January 05, 2019

What the Prison Rights Restoration Initiative Means for an Exiled Floridian

"I might not seem the typical person to be affected by The Prison Rights Restoration Initiative."

Great, I can now vote for the first time in my forty years on this earth.

In the mid-term election Florida voters decided to approve a constitutional amendment and allow those formerly convicted of crimes (except murder and sexual offenses) to vote for the first time. This achievement ‘long-in-waiting’ was on the ballot as a ‘initiated constitutional amendment’ and approved 5 million to 2 million opposed. Florida was holding out on laws changed by all other states.

It might not seem a big deal compared to the global warming, election rigging, or even gun rights crisis at the top of the hill in Washington, but for me and 1.4 million new voters from Florida it’s life-changing. With this many new voters, those with care for our future — including rehabilitated offenders — can start affecting policy towards safer streets, fairer elections and a cleaner environment.

To put the amendment into context, Florida, until Nov. 7th 2018, prevented over 1.4 million people from casting their ballot because of prior offenses. This was not a “crime prevention measure” as its few proponents would have you believe, but a symptom of the much bigger problem of voter suppression. Gerrymandering, social media rigging and closing voting centers early are potentially more egregious than preventing former offenders from exercising their citizens’ rights to vote, and these things are still happening en force thanks to the GOP.

The Guardian reports that across the United States over six million people cannot vote due to criminal convictions. But nowhere showed this disfranchisement better than Florida, a major swing state that has gone Republican over the last years. It was due to mass civic engagement, including the hard work of Democrats Abroad phone volunteers and social media campaigns, that made this historic change possible.

I might not seem the typical person to be affected by The Prison Rights Restoration Initiative. I’m a white, middle-class, well-educated expat. Over the last 15 years I’ve earned three master’s and a doctoral degree, built diverse education programs across three continents ranging from classical music to medicine to critical thinking and academic skills for university students. All abroad. I spend my time as a devoted father, friend and social entrepreneur, CEO of the Advanced Language Institute, and as an ambassador for the great things Americans bring abroad, like leadership, friendliness, good business practice and a ‘can-do’ attitude.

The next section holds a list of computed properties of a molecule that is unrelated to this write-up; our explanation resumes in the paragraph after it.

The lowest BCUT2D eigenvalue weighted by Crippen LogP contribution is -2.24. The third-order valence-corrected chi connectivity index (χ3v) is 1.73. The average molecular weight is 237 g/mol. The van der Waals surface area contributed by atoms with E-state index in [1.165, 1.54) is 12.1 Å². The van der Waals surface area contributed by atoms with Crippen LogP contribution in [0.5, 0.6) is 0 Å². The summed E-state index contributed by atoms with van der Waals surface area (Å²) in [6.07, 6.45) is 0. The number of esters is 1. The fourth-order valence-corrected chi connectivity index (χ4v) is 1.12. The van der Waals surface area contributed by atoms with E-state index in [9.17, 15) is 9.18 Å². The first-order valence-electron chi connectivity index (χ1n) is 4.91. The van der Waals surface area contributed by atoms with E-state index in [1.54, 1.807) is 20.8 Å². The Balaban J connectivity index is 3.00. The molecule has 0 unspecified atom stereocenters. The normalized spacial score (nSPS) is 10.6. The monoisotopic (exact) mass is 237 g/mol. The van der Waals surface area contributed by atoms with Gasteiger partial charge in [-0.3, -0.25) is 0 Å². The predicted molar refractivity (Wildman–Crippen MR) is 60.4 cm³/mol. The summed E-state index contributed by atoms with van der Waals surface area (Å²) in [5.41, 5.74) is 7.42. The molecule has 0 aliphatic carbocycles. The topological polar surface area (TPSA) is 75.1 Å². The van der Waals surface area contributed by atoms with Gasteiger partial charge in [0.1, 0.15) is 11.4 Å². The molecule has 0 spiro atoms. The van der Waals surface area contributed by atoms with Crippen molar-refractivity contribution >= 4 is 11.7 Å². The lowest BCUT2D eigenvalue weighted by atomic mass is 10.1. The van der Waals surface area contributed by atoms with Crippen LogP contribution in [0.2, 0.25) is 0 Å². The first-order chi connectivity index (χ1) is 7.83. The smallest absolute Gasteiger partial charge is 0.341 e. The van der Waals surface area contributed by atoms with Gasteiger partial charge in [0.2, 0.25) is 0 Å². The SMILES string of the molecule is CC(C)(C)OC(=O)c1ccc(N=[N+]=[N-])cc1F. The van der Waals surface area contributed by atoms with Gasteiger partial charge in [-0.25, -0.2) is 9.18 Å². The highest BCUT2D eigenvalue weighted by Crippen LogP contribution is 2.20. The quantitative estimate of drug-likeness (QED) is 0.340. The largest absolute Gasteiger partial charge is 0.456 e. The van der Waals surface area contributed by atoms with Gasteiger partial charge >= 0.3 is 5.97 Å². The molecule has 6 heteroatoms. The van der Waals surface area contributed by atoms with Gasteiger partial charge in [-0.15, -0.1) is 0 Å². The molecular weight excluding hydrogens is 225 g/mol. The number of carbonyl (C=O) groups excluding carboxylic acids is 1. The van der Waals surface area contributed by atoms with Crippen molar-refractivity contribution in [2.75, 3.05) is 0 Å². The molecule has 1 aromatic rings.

But it wasn’t always this way. Growing up on welfare, single mother, older brother, drugs and crime in our context, the real American tough boy story that accounts for 80% of those incarcerated (minus the ‘white’ variable) - I went to youth prison when I was 16 for robbery and then adult prison when I was 18 for burglary, a crime I didn’t commit. In all I spent five years behind bars. While in prison I changed my life, got a mechanic’s certificate, served my entire sentence without major incident and had a good job even before I was released. Within two years I had already worked my way up to regional manager at a major US corporation. The only time I’ve spoken to the police in the last 15 years is to stamp my visa. Then how did I do it, and why do 76% of guys like me go back to prison within the first five years of release?